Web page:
Laws in place to protect whistle blowers

Friday, November 10, 2017

The most common dilemma facing whistle blowers and members of the community who want to report corruption, is fear for their safety and victimisation.

Some people turn a blind eye to corruption for fear that acting on it will jeopardise their careers, or even their lives. But there are laws that protect whistle blowers or people who report corruption in South Africa. Government acknowledged the need to offer legal protection to whistle blowers with the introduction of The Protected Disclosures Act.

“There is legislation in place to protect whistle blowers. Whistle blowing is something that is protected and it forms an integral part of the fright against corruption,” said Advocate Malini Govender of the Specialised Commercial Crimes Unit.

Advocate Govender was speaking at a media roundtable discussion on anti-corruption in Tshwane on Friday. The event was organised by the Government Communication and Information System (GCIS) and was aimed at providing in-depth information on the work done by various institutions of state in the fight against corruption, using examples of actual cases from both the public and private sectors.

Although those who report corruption in South Africa are protected by law, very few people were aware of this. In the case of the public service, the Protected Disclosures Act makes provision for employees to report unlawful or irregular conduct by employers and fellow employees, while providing for the protection of employees who blow the whistle.

Journalists who attended Friday’s discussion raised concerns over public perceptions that there was selective prosecution when it comes to certain high profile cases of corruption. Journalists also raised concerns about claims of political meddling in the work of the National Prosecuting Authority (NPA) as well as the Special Investigations Unit.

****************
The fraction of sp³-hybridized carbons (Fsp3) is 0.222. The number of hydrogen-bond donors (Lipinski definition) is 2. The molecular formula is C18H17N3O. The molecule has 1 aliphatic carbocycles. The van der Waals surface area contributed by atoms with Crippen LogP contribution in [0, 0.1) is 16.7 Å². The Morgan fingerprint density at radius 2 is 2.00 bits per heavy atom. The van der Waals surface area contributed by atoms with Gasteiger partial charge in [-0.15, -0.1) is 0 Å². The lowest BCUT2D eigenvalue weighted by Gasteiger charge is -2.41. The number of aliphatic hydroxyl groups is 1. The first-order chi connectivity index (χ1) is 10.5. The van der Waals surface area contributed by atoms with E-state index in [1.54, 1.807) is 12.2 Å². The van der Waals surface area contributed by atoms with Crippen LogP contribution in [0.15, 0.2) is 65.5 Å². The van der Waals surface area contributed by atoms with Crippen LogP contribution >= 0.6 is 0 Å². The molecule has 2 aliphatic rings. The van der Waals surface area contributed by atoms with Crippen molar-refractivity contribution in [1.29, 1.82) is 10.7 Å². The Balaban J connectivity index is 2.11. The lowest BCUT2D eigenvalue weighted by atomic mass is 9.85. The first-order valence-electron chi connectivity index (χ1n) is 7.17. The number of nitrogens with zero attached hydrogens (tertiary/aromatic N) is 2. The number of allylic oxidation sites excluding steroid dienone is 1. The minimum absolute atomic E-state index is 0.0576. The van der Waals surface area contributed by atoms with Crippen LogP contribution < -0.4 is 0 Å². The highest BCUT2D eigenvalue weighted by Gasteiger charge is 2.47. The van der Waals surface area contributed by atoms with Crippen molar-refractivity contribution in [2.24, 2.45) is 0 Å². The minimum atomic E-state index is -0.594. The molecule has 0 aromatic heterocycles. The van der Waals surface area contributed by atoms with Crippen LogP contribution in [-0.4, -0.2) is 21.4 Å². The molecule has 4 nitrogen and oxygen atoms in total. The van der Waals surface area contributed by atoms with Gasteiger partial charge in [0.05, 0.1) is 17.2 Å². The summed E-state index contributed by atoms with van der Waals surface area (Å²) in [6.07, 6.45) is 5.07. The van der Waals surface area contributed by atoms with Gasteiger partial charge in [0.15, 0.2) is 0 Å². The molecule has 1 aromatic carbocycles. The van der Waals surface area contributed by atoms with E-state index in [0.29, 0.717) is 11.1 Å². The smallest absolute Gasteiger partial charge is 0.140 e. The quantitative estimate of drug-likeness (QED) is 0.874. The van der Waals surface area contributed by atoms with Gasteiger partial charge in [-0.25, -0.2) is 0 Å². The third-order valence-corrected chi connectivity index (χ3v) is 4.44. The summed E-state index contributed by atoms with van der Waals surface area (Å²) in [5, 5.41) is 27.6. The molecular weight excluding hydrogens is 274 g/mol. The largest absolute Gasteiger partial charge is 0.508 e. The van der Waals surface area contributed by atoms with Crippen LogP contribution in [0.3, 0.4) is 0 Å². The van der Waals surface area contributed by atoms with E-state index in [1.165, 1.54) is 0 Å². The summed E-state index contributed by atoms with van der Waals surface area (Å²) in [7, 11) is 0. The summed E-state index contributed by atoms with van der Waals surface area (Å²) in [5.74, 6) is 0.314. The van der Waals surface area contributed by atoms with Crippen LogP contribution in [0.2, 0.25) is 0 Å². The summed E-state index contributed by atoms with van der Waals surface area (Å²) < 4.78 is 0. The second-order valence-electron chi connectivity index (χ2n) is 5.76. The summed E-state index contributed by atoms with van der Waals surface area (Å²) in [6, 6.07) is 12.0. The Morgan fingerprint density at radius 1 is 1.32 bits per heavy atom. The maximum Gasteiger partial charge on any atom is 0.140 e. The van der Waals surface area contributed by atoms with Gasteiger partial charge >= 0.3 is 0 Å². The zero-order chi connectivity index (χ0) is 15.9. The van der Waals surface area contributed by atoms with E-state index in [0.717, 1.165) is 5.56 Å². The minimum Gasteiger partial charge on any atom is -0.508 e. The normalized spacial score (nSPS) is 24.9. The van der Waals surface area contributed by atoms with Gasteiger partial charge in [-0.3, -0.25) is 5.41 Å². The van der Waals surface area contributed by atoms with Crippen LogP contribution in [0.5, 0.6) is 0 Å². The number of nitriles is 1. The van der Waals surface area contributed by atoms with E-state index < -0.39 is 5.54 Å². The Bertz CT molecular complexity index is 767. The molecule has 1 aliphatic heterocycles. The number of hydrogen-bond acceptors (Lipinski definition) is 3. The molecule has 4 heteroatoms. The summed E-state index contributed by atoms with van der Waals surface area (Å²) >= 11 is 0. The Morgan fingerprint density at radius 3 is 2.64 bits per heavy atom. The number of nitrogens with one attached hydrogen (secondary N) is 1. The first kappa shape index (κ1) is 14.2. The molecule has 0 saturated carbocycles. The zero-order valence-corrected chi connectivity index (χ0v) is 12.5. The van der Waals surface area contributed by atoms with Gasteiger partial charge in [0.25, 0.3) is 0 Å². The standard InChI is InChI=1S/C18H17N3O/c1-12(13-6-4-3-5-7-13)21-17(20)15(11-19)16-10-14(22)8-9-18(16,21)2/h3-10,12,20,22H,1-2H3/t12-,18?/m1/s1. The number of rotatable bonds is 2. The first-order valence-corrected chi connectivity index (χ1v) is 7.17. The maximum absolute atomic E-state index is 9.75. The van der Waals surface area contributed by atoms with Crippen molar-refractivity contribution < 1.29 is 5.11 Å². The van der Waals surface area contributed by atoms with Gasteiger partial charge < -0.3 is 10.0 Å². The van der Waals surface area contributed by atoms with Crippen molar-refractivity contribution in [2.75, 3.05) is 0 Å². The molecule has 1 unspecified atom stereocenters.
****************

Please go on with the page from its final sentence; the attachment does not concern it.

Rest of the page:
But Advocate Gerhard Visagie of the Special Investigations Unit (SIU) outlined the unit’s approach to investigations and said investigators always worked within the law.

“We can only investigate cases once they are mandated through a proclamation signed by the President. In practice, what happens is that we receive cases of corruption and malpractice and we prepare a motivation that goes to the Department of Justice and then the Presidency before we investigate,” said Visagie. He dismissed any notion that the unit could be used to fight political battles.

Giving opening remarks at the start of the discussions earlier in the day, GCIS Acting Director General Phumla Williams said the fight against corruption is one of the foremost priorities of government. Government had adopted a zero tolerance approach to corrupt activities in the public and private sectors.

An Anti-Corruption Inter-Ministerial Committee was established in 2014 and is mandated to coordinate and oversee the work of state organs aimed at combating corruption in the public and private sectors.

Despite this, there is a perception from the public that corruption is out of control. A survey conducted in March this year showed that 78% of households had said they believed that corruption in South Africa is on the rise while it has also been identified as one of the eight top challenges facing the country.

For its part, the NPA said it is doing all it can to prosecute those who are found with their hands in the till, both in the public and private sector.

Figures provided by the NPA show that convictions were obtained against 311 government officials from April 2016 to date. Some of the cases involve three police officers who were convicted of fraud and corruption and sentenced to imprisonment ranging from seven to 10 years. A Home Affairs official was sentenced to eight years after she was convicted of fraud and corruption while a municipal employee is serving nine years in prison for fraud and corruption.

The Asset Forfeiture Unit (AFU) has also recovered millions of rands from individuals charged with corruption. The unit obtained a preservation order to the value of R144 million related to municipal land corruptly sold to private individuals. In the Northern Cape, the AFU obtained a confiscation order to the amount of R59.8 million that had been fraudulently claimed and charged by a company in respect of a lease agreement with the provincial government.

Government said corruption has the potential to slow investment in the country and can disrupt economic growth. Corruption cannot flourish if members of society take personal responsibility to stopping it. Any suspicion of corruption can be reported to 0800 701 701. The Protected Disclosures Act is one of the interventions to protect those who report corruption. –

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